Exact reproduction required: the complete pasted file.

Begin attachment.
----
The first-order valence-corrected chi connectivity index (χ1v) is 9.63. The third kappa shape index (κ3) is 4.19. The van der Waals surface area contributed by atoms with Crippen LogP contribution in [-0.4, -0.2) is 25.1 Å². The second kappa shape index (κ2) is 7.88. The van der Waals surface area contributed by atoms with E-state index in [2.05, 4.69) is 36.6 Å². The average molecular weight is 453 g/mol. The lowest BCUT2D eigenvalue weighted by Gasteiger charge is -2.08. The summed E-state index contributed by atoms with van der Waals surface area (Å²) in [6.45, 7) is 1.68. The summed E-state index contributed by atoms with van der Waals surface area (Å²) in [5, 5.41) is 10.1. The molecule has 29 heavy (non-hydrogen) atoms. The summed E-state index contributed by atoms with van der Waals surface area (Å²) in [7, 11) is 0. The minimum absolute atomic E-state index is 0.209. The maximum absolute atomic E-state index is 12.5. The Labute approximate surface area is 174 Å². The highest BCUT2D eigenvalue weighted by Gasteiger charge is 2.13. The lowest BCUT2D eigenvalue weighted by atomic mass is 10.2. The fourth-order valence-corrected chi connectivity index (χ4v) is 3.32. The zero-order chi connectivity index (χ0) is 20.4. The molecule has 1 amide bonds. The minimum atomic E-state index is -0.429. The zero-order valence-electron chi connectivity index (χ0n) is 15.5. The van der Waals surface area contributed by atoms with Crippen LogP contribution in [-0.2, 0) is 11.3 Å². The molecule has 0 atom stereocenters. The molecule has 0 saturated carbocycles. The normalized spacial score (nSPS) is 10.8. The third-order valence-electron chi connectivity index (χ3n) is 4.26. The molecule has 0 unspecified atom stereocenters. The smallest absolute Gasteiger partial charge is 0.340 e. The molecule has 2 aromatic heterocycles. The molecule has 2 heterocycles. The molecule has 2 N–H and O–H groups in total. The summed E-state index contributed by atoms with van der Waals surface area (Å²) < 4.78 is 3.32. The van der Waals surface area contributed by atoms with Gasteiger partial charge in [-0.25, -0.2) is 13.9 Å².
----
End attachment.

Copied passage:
The first-order valence-corrected chi connectivity index (χ1v) is 9.63. The third kappa shape index (κ3) is 4.19. The van der Waals surface area contributed by atoms with Crippen LogP contribution in [-0.4, -0.2) is 25.1 Å². The second kappa shape index (κ2) is 7.88. The van der Waals surface area contributed by atoms with E-state index in [2.05, 4.69) is 36.6 Å². The average molecular weight is 453 g/mol. The lowest BCUT2D eigenvalue weighted by Gasteiger charge is -2.08. The summed E-state index contributed by atoms with van der Waals surface area (Å²) in [6.45, 7) is 1.68. The summed E-state index contributed by atoms with van der Waals surface area (Å²) in [5, 5.41) is 10.1. The molecule has 29 heavy (non-hydrogen) atoms. The summed E-state index contributed by atoms with van der Waals surface area (Å²) in [7, 11) is 0. The minimum absolute atomic E-state index is 0.209. The maximum absolute atomic E-state index is 12.5. The Labute approximate surface area is 174 Å². The highest BCUT2D eigenvalue weighted by Gasteiger charge is 2.13. The lowest BCUT2D eigenvalue weighted by atomic mass is 10.2. The fourth-order valence-corrected chi connectivity index (χ4v) is 3.32. The zero-order chi connectivity index (χ0) is 20.4. The molecule has 1 amide bonds. The minimum atomic E-state index is -0.429. The zero-order valence-electron chi connectivity index (χ0n) is 15.5. The van der Waals surface area contributed by atoms with Crippen LogP contribution in [-0.2, 0) is 11.3 Å². The molecule has 0 atom stereocenters. The molecule has 0 saturated carbocycles. The normalized spacial score (nSPS) is 10.8. The third-order valence-electron chi connectivity index (χ3n) is 4.26. The molecule has 0 unspecified atom stereocenters. The smallest absolute Gasteiger partial charge is 0.340 e. The molecule has 2 aromatic heterocycles. The molecule has 2 heterocycles. The molecule has 2 N–H and O–H groups in total. The summed E-state index contributed by atoms with van der Waals surface area (Å²) < 4.78 is 3.32. The van der Waals surface area contributed by atoms with Gasteiger partial charge in [-0.25, -0.2) is 13.9 Å².